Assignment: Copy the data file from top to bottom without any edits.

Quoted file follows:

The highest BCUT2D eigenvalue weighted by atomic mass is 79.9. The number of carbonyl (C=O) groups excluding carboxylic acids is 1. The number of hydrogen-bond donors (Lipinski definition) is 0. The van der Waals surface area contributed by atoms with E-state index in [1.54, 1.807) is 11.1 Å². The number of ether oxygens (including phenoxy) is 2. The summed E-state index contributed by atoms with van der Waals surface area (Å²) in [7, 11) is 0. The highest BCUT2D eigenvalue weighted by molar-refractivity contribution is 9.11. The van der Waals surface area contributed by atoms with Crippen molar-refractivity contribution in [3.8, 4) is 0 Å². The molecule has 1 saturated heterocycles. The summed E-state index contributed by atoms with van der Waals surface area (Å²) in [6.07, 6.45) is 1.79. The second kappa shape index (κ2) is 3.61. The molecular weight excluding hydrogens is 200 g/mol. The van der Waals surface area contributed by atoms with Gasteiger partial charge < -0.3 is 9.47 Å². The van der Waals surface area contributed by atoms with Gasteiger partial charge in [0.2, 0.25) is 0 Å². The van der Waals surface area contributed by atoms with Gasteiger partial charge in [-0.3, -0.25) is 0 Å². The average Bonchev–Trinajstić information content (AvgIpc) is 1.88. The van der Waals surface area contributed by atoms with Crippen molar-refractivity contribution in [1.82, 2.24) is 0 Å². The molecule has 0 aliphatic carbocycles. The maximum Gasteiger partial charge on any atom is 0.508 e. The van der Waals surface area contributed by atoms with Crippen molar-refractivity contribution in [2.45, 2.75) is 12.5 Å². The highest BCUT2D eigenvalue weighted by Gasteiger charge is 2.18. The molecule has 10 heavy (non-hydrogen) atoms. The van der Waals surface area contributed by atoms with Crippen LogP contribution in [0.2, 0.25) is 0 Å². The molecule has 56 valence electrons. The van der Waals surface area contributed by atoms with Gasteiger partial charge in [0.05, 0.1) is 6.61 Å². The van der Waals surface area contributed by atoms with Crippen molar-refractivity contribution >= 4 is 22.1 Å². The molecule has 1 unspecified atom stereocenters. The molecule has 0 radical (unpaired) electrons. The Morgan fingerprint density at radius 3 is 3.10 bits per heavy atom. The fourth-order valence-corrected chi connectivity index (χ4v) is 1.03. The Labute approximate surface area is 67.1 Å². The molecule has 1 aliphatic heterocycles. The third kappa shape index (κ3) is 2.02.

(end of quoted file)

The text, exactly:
The highest BCUT2D eigenvalue weighted by atomic mass is 79.9. The number of carbonyl (C=O) groups excluding carboxylic acids is 1. The number of hydrogen-bond donors (Lipinski definition) is 0. The van der Waals surface area contributed by atoms with E-state index in [1.54, 1.807) is 11.1 Å². The number of ether oxygens (including phenoxy) is 2. The summed E-state index contributed by atoms with van der Waals surface area (Å²) in [7, 11) is 0. The highest BCUT2D eigenvalue weighted by molar-refractivity contribution is 9.11. The van der Waals surface area contributed by atoms with Crippen molar-refractivity contribution in [3.8, 4) is 0 Å². The molecule has 1 saturated heterocycles. The summed E-state index contributed by atoms with van der Waals surface area (Å²) in [6.07, 6.45) is 1.79. The second kappa shape index (κ2) is 3.61. The molecular weight excluding hydrogens is 200 g/mol. The van der Waals surface area contributed by atoms with Gasteiger partial charge < -0.3 is 9.47 Å². The van der Waals surface area contributed by atoms with Gasteiger partial charge in [0.2, 0.25) is 0 Å². The van der Waals surface area contributed by atoms with Gasteiger partial charge in [-0.3, -0.25) is 0 Å². The average Bonchev–Trinajstić information content (AvgIpc) is 1.88. The van der Waals surface area contributed by atoms with Crippen molar-refractivity contribution in [1.82, 2.24) is 0 Å². The molecule has 0 aliphatic carbocycles. The maximum Gasteiger partial charge on any atom is 0.508 e. The van der Waals surface area contributed by atoms with Crippen molar-refractivity contribution in [2.45, 2.75) is 12.5 Å². The highest BCUT2D eigenvalue weighted by Gasteiger charge is 2.18. The molecule has 10 heavy (non-hydrogen) atoms. The van der Waals surface area contributed by atoms with Crippen LogP contribution in [0.2, 0.25) is 0 Å². The molecule has 56 valence electrons. The van der Waals surface area contributed by atoms with Gasteiger partial charge in [0.05, 0.1) is 6.61 Å². The van der Waals surface area contributed by atoms with Crippen molar-refractivity contribution >= 4 is 22.1 Å². The molecule has 1 unspecified atom stereocenters. The molecule has 0 radical (unpaired) electrons. The Morgan fingerprint density at radius 3 is 3.10 bits per heavy atom. The fourth-order valence-corrected chi connectivity index (χ4v) is 1.03. The Labute approximate surface area is 67.1 Å². The molecule has 1 aliphatic heterocycles. The third kappa shape index (κ3) is 2.02.